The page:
by Robert and Michele Root-Bernstein 1999, 401 pages, $24.00, ISBN 0-395-90771-3. Published by Houghton Mifflin Co.
There is a common delusion that the arrival of computer-aided design (CAD) and the long promised artificial intelligence (AI) computers have, or will, obsolete the need for inventors and other creative individuals. This book puts a pin in that balloon. While such computers are useful tools, the authors make a strong case for thirteen mental tools of thought that the masters of creativity in many fields have used in the past and that are still absolutely vital today. They devote a full chapter on how to utilize each tool and a final chapter on how these creative thinking tools could be added to schooling today.
They begin with an overview examining thinking and schooling. Most of us are the product of educational systems that focus on what to think rather than the far more productive how to think. They emphasize "Our feelings -- our intuitions -- are not impediments to rational thinking, they form its origin and bases." They give as an example how young Albert Einstein's mind blossomed when he transferred to a high school in Switzerland that was run by an educational reformer (Johann Pestalozzi). Instead of rote memorization the students "learned to draw, create models, pay attention to their intuition, see and feel things in their minds."
The first of the thirteen thinking tools they discuss is observing. The power of simple observation is amazing. One illustration of this is how the discoverer of vitamin C observed that a banana turns brown when injured, but an orange does not. He found plants containing vitamin C could prevent oxygen from oxidizing the polyphenols.
Next, they cite how inventors such as Charles Steinmetz and Nikola Tesla had the ability "to visualize -- to imagine the look of things not physically before their eyes." This ability, imaging, is also a common factor found among great artists and writers. This skill can be taught "with hands-on experience in arts or crafts, or simple mental practice."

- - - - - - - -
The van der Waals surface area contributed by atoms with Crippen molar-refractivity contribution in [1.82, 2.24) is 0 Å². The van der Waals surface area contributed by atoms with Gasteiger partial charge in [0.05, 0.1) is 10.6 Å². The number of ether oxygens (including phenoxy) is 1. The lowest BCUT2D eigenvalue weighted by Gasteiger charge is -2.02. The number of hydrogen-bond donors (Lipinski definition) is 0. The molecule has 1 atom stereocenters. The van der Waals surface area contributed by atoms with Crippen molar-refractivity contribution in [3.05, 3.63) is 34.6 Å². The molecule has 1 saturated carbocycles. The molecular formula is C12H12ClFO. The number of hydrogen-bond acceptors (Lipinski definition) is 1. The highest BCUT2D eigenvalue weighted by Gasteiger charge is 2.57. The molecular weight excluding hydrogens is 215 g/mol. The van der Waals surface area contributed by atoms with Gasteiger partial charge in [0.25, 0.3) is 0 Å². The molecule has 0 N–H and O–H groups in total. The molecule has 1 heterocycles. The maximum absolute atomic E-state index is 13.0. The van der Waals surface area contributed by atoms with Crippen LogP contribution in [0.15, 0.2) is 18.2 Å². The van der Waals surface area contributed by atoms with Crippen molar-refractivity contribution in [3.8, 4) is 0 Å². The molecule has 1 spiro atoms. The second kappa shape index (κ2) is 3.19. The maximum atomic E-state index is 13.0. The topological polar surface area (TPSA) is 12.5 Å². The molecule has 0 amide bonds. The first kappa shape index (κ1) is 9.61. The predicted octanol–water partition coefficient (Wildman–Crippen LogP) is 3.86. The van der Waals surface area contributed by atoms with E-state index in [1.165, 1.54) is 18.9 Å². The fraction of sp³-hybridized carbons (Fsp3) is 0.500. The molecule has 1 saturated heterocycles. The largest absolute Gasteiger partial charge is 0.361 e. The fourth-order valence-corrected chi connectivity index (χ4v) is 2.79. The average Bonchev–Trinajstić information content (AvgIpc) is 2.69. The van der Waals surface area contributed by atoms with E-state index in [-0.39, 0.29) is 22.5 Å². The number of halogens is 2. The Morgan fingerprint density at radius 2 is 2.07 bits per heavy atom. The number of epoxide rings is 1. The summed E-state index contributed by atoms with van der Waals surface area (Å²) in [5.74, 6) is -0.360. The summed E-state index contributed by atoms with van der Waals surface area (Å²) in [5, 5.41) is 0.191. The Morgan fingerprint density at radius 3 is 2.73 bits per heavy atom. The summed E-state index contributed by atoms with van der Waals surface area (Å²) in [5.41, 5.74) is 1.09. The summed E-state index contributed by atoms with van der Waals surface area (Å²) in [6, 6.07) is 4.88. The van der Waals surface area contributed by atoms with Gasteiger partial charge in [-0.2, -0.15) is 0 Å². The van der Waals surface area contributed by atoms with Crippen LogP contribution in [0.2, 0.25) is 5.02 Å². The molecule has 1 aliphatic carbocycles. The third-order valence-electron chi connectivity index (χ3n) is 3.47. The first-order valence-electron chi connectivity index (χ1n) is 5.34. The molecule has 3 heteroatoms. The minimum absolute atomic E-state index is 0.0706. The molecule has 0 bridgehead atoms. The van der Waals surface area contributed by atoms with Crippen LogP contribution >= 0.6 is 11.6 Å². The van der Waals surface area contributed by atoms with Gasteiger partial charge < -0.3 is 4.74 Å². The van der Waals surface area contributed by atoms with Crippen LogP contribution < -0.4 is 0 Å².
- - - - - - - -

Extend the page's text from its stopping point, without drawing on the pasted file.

They examine the art of abstracting. That is the abstracting of the simple from the complex. Ibis often results in great insights, the "aha!" experience. A similar tool is recognizing patterns. Note is made of how cultural patterns bias us. We fail to see patterns if they do not conform to our x-y-z (height-width-depth) dimension system. They point out how Buckrninster Fuller rejected both x-y-z and polar coordinates systems when he invented the geodesic dome. He used a tetrahedral concept. A "tolerance for dawdling and play" is an important factor in developing the mind's ability to recognize patterns. They stress this applies to people of all ages and especially that children should not be deprived of time to experience "aural, visual, and verbal patterns."
Likewise, the mental tool for forming patterns is a part of the mental arsenal of creative people. Examples are given in the fields of music, visual arts, and the sciences. They note how Fourier analysis (how complex wave are the sum of simple waves) has,figured in the development of magnetic resonance imaging and electronic synthesizers. Science students should be encouraged to devise patterns. For example, in chemistry, to explain the periodic properties of the elements. Too often minds are quickly frozen into the standard textbook explanations by the memorization process.
The book is filled with examples of practical applications of the thirteen thinking tools. The invention of the stethoscope and of velcro illustrate the power of analogizing. In the chapter about empathizing, Charles F. Kettering (automobile electric starter), is quoted as telling his engineers, who were lost in some calculations, "Yes, but do you know what it feels like to be a piston in an engine?"
Discussing dimensional thinking, they note many people cannot think three dimensionally, indeed, that "form-blindness" is much more common than color blindness. Suggestions for developing 3-D thinking and even 4-D thinking (!) are given.
The importance of playing is made clear by their relating how Fleming discovered penicillin, how Elmer Sperry developed the autopilot, and how Jerome Lemelson (over five hundred patents) started out with two toy patents.
Will reading this book make you into a successful inventor overnight? No, but it will expand your mind and enable you to see how you can encourage your children to become creative and enjoy a lifetime of learning experiences.